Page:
A House-Senate conference committee on Monday nipped and tucked various elements of the 2014-15 School Finance Act and snapped up about $30 million in federal mineral revenues for school spending, reaching a compromise in the dispute over how to pay for a stack of this year’s education bills.

The compromise version of House Bill 14-1298 passed 5-1 and must now be approved by both the House and Senate.

Although some lobbyists were working as late as Monday morning trying to avoid some program cuts, the compromise plan is expected to gain final approval without much more contention. The controversy surfaced late last week (see this story for details). Lawmakers have to adjourn Wednesday.

The goal of the compromise is to reduce the amount of money to be taken from the State Education Fund, a dedicated account that’s used for both general K-12 support and for special programs.

The compromise plan would leave about $660 million in the fund at the end of 2014-15, the target that the Hickenlooper administration wants. Without the cuts and shifts in the compromise plan, the balance would be $612 million, said Sen. Pat Steadman, D-Denver and the architect of the compromise plan.

He said the plan is designed “to make sure we leave the State Education Fund with a sufficient balance to fulfill the commitments we’ve made in the future. … There’s a lot of pressure on the fund; one of our objectives is to trim back a little bit.”

“There are several programs getting a haircut,” said Steadman, who came to the conference committee with the plan in hand. The meeting lasted less than 15 minutes. Steadman, a prime sponsor of the finance act, also is vice chair of the Joint Budget Committee and one of the legislature’s fiscal experts.

Here’s how various elements of the bill (and some related measures) fared in the barber’s chair.

Negative factor: The proposed buy-down of the state’s $1 billion K-12 funding shortfall remains at $110 million. School districts have fought ferociously this session to whittle down the negative factor, and any attempt to tinker with this number would have ignited a political and lobbying firestorm.

Kindergarten support: The Senate added $10 million to the bill to slightly increase the amount the state pays for kindergarten students, which is .58 of per-pupil funding for other students. Steadman’s plan cuts the $10 million. Sen. Andy Kerr, D-Lakewood, suggested $5 million, but the conference committee didn’t agree. Eliminating the increase was “a bit more than a haircut,” Kerr complained. He was the only no vote on the compromise plan.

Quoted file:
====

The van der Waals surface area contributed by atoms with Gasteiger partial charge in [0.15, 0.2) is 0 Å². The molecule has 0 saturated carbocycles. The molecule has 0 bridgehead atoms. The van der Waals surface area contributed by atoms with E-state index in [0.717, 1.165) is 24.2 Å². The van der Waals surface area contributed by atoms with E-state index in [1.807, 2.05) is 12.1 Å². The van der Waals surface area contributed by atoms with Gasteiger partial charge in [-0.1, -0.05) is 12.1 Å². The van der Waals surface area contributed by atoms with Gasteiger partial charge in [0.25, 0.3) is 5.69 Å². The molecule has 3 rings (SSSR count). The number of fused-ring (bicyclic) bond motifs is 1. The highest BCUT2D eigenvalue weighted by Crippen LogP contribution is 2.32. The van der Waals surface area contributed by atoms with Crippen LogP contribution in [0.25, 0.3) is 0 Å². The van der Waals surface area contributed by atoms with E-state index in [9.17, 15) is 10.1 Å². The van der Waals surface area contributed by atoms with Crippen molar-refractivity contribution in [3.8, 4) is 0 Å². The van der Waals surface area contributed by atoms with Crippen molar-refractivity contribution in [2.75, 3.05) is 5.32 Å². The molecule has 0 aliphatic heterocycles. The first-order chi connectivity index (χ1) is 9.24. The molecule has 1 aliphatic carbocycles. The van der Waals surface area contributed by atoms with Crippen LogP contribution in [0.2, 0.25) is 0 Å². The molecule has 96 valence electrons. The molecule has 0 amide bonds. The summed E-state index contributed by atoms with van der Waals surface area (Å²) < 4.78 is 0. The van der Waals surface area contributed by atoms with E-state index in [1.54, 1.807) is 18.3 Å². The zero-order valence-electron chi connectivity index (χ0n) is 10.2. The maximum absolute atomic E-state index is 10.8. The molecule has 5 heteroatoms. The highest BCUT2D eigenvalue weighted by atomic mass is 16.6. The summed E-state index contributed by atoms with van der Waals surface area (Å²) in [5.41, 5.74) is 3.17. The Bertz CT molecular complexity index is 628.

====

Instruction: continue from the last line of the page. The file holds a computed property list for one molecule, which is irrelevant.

English language learners: The conference committee approved a $27 million increase in funding for ELL programs, trimming the $30 million originally in the bill.

Early literacy funding: The conference committee approved an $18 million increase to the $16 million currently spent on the READ Act, cutting by $2 million the original plan for a $20 million boost. (This spending actually is in House Bill 14-1292, the Student Success Act, but it’s possible to change that with language by amending HB 14-1298.)

Counselor Corps: This program will get only $3 million in additional funding, not the $5 million contained in Senate Bill 14-150. (The program’s current funding is $5 million.) This also is being changed through HB 14-1298, like the literacy funding.

What makes the whole plan work is use of $30.4 million from yet another account, the State Public School Fund, replacing money that would have come from the education fund. Steadman said budget analysts discovered last week that the $30.4 million, generated by federal mineral lease revenues, was available.

Several other separate bills that proposed taking money from education fund already have had their own haircuts, but the amounts of money involved are relatively small.

Two other significant pieces of HB 14-1292 were removed earlier in the intense and prolonged negotiations around school funding. They were a $40 million fund to help districts implement new programs like standards, testing and evaluations and $10 million for implementation of the average daily membership method of counting school enrollment.

There was significant controversy late in the session over a part of HB 14-1292 that proposed creation of a state website containing searchable information about school and district spending. School districts had opposed the plan, but a compromise approved by both houses last week budgets $3 million for the website and removes some requirements that districts didn’t like. (Get more details in this story.)

Several smaller spending elements of the Success Act and the Finance Act weren’t caught in the “haircuts” and remain in the bills. Major items include:

  • A $17 million increase for at-risk preschool and full-day kindergarten students, enough to fund 5,000 more students.
  • Up to $11.5 million in charter facilities funding, plus a $6.5 million infusion for a charter school bond program.
  • $2 million in additional funding for boards of cooperative educational services to help small districts implement reforms.